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1 September 2008 The Role of Unused Swimming Pools as a Habitat for Anopheles Immature Stages in Urban Malindi, Kenya
Daniel E. Impoinvil, Charles M. Mbogo, Joseph Keating, John C. Beier
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Abstract

We conducted larval surveys in habitats located in urban Malindi, Kenya, in 2005 and 2006 with the goal of determining the productivity of unused swimming pools in relation to other habitats. Of the 250 habitats sampled, 66 were unused swimming pools, 93 were wells, 60 were drainage troughs, and 31 were miscellaneous areas, such as septic tanks, swamps, concrete tanks, fish ponds, car-track depressions, and drainage ponds. Anopheles gambiae s.l. was the only anophelines species found in the habitats, whereas Culex quinquefasciatus made up >95% of all culicine immature stages found. Of the 110 habitats found to be positive for mosquitoes, unused swimming pools represented 42.7%. One hundred and forty-eight anopheline pupae were found in 8 of the 66 unused swimming pools, but none was found in the other habitats. Using a nonparametric test, Kruskal–Wallis H test, there was no significant difference in the abundance of culicine pupae found in the 4 habitat types (χ2 = 7.350, df = 3, p = 0.062). Unused swimming pools in Malindi provide ideal habitats that should be targeted for mosquito control.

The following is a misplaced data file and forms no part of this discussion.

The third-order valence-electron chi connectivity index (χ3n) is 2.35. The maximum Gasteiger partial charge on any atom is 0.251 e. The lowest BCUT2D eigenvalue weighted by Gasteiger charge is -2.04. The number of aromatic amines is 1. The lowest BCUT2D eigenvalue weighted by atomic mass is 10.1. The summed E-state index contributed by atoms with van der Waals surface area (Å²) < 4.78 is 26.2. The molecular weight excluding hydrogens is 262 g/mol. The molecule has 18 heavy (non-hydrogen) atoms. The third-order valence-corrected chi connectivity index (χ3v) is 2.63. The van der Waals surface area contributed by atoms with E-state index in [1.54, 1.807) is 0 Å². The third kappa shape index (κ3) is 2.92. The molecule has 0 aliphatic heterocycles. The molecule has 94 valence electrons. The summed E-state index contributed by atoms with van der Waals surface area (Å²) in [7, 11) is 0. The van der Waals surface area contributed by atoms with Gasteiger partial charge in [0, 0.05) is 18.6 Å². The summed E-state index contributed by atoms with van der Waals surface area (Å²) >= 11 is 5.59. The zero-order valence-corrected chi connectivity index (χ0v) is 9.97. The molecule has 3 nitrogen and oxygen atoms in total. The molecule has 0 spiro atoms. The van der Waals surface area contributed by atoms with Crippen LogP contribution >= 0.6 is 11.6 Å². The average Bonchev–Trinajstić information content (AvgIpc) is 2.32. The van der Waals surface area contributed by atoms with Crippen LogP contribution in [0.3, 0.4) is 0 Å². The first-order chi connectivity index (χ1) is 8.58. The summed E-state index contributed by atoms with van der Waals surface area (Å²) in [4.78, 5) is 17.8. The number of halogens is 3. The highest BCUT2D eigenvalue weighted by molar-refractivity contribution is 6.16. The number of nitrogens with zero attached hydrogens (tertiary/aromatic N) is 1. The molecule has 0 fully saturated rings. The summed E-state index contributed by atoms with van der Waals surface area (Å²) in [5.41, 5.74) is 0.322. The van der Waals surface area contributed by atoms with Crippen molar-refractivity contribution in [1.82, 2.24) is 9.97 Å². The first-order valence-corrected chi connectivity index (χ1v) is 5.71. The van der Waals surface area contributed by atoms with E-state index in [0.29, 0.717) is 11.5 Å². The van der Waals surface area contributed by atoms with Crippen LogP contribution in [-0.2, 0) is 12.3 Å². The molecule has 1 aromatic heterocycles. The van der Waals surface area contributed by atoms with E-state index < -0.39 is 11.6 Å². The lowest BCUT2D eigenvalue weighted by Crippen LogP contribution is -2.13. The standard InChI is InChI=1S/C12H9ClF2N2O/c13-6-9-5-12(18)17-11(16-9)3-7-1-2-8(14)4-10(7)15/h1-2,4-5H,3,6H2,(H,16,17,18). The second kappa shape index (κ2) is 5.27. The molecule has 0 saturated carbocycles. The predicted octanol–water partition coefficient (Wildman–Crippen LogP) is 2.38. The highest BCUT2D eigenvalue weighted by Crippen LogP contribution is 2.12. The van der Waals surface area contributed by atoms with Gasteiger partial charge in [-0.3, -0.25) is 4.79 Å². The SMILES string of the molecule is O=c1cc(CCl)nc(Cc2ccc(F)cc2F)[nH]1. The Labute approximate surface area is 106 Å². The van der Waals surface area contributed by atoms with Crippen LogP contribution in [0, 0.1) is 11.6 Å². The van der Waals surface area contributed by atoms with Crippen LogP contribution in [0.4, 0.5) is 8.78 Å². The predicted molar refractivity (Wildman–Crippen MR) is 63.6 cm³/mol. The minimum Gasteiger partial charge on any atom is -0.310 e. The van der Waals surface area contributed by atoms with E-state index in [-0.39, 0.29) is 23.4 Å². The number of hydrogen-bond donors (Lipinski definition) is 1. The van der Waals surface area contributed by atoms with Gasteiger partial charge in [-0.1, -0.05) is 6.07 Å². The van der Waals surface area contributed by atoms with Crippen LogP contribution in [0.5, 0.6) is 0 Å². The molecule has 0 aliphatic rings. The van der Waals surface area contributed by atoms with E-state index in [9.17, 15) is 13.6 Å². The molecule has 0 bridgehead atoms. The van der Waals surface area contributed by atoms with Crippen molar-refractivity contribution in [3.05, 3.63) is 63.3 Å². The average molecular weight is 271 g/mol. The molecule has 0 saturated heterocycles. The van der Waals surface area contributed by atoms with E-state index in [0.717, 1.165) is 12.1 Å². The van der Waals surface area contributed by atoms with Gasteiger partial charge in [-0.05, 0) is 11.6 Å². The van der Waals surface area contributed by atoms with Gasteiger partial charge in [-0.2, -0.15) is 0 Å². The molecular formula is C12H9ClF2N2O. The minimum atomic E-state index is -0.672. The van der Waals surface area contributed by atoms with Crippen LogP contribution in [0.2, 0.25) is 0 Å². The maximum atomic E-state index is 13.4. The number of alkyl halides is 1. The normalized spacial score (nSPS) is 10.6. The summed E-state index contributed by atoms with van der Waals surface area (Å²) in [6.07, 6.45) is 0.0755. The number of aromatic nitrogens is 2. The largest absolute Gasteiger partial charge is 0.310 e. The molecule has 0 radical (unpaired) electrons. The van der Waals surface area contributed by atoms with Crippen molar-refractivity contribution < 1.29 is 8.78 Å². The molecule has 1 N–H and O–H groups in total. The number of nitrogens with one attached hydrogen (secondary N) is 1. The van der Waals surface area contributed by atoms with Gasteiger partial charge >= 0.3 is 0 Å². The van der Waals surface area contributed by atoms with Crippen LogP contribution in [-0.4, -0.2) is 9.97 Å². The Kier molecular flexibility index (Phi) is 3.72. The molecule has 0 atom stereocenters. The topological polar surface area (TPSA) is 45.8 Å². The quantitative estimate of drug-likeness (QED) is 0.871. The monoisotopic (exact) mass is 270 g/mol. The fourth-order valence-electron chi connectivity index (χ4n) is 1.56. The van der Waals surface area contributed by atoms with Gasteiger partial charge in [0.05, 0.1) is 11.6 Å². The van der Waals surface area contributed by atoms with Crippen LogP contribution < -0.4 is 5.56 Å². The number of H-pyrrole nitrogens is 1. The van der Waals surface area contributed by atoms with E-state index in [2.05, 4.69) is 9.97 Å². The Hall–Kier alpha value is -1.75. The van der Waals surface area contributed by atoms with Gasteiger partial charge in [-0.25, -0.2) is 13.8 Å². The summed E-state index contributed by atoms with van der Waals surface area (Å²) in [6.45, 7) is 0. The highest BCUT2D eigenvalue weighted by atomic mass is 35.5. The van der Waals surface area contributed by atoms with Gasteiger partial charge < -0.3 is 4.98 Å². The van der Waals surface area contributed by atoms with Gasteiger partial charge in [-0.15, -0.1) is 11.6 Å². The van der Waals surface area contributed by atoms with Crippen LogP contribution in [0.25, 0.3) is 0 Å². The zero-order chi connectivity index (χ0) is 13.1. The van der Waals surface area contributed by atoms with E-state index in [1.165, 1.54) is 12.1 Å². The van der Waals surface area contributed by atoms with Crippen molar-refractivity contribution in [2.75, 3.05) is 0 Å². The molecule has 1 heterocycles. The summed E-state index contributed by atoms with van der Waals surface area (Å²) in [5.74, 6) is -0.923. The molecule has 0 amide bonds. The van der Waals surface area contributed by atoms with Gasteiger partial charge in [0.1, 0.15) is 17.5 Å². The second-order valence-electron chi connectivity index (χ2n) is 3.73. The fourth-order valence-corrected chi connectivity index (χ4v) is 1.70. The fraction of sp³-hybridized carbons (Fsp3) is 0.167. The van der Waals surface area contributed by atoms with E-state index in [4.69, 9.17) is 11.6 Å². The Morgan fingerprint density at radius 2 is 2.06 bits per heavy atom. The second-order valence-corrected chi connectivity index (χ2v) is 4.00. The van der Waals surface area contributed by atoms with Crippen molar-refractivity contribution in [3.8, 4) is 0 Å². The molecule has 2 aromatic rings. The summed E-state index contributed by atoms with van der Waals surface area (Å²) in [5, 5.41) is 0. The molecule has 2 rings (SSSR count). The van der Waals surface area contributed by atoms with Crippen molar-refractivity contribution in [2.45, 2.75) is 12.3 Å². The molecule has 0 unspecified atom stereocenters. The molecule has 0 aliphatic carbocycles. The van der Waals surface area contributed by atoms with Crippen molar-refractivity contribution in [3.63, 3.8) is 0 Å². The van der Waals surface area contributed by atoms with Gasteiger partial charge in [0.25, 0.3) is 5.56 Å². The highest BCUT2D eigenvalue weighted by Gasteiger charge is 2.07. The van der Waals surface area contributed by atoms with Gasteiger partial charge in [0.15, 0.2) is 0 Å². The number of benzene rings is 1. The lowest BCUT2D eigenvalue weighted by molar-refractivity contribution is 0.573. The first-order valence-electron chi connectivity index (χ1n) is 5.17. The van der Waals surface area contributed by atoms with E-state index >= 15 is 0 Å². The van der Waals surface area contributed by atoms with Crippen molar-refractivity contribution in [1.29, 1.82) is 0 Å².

Daniel E. Impoinvil, Charles M. Mbogo, Joseph Keating, and John C. Beier "The Role of Unused Swimming Pools as a Habitat for Anopheles Immature Stages in Urban Malindi, Kenya," Journal of the American Mosquito Control Association 24(3), 457-459, (1 September 2008). https://doi.org/10.2987/5739.1
Published: 1 September 2008
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